Universitätsklinikum des Saarlandes und Medizinische Fakultät der Universität des Saarlandes
Klinik für Neurologie
Leitung: Prof. Dr. med. Klaus Faßbender
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Arbeitsgruppe Prof. Dr. Klaus Christoph Faßbender

Our aim
is to link basic research to clinical practice, focusing on the following major neurological disorders:

1. Neurodegenerative diseases:
Aggregation of pathologically folded proteins, such as amyloid peptide in Alzheimer?s disease, may represent a key pathway shared by most neurodegenerative diseases. Other examples include alpha-synuclein in Parkinson?s disease, huntingtin in Huntington?s disease, SOD in amyotrophic lateral sclerosis, ataxin in cerebellar degeneration, and even prion protein in Creutzfeld-Jacob disease. We are attempting to dissect this disease pathway using three approaches

  • Examining the physicochemical conditions that promote the aggregation of such peptides.
  • Determining the mechanism by which these aggregates activate microglia and innate immune responses.
  • Elucidating the pathophysiological role of lipids in dementia as a potential therapeutic targets.

2. Cerebrovascular diseases: We study the pathophysiology of cerebrovascular diseases in an effort to apply our findings to improve the lives of patients. For example, we are working on neuroprotective strategies for stroke patients and on novel options to restore impaired cerebral blood flow. We also have a strong focus on management of acute stroke, i.e., we study novel solutions, such as a ?mobile stroke unit? (a rescue car with all diagnostic and therapeutic possibilites necessary for prehospital thrombolysis).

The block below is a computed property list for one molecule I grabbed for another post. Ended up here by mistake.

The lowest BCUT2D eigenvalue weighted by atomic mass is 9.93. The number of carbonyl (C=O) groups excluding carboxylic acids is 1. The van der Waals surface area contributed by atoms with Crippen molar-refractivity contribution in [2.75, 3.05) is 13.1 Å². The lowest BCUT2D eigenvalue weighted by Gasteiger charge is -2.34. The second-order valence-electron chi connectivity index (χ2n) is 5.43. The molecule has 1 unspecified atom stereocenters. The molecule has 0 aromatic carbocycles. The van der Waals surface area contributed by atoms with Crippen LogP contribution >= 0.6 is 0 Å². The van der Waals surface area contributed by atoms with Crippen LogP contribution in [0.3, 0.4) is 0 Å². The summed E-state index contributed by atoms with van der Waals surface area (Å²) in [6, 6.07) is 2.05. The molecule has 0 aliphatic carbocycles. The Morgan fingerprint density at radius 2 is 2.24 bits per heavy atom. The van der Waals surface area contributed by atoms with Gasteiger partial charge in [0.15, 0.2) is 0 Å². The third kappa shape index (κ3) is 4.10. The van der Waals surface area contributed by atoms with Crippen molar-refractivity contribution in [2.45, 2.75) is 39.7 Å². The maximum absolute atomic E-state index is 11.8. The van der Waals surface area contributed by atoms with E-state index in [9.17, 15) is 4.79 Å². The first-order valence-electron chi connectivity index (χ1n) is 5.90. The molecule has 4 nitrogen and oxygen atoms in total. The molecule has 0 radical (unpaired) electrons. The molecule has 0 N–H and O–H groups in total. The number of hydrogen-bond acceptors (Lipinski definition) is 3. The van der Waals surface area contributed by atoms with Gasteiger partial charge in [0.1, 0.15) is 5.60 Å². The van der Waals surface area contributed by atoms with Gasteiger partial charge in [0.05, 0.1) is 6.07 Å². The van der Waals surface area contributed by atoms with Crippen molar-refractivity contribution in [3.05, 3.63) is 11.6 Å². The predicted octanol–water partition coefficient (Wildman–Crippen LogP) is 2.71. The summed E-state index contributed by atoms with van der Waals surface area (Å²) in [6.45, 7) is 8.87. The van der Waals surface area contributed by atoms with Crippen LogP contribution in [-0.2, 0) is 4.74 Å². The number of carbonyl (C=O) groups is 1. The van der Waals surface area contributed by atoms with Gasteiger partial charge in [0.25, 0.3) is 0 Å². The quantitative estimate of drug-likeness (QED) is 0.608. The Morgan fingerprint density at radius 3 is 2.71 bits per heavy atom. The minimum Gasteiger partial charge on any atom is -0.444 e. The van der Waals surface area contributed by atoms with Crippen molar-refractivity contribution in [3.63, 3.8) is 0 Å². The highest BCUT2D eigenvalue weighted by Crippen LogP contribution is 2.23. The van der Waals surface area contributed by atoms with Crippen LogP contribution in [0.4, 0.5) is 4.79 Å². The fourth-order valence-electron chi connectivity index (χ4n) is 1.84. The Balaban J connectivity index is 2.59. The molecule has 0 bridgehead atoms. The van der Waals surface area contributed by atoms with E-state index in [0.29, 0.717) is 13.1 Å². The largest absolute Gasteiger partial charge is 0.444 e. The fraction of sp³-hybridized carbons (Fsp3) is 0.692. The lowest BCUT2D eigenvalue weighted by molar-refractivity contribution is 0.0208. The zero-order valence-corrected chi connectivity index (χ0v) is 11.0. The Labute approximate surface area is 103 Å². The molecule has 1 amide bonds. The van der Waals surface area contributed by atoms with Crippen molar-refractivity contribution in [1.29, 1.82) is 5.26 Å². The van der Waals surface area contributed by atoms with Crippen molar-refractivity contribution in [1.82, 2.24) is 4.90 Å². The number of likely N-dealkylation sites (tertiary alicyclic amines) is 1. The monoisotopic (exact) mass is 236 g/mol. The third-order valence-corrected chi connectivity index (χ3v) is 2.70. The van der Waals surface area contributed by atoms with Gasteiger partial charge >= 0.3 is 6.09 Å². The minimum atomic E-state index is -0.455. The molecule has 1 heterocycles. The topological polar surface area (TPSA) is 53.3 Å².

Research techniques used

In vitro techniques
  • Real-time PCR
  • Western blotting
  • Flow cyometry (FACSCanto II)
  • Immunohistochemistry, confocal microscopy
  • Fluorescence live time imaging (FLIM), fluorescence resonance energy transfer (FRET)
  • Electron and atomic force microscopy
  • Electrophysiology of neurons and glial cells
  • Electromobility shift assay
  • in situ hybridisation
In vivo approaches
  • In vivo microdialysis, stereotaxic injections
  • Experimental animal models of ischemic stroke and multiple sclerosis
  • Transgenic animal models of Alzheimer disease (AD), Amyotrophic Lateral Sclerosis (ALS), Parkinson`s disease  (PD)
  • Knock-out mice deficient in proteins of our interest
  • Bone marrow transplantation
Clinical approaches
As practicing neurologists, we are in daily contact with patients and their families. This gives us the opportunity to perform clinical studies e.g., investigation on new laboratory indicators that could help to diagnose the disease or clinical trials that are necessary to find more effective treatments.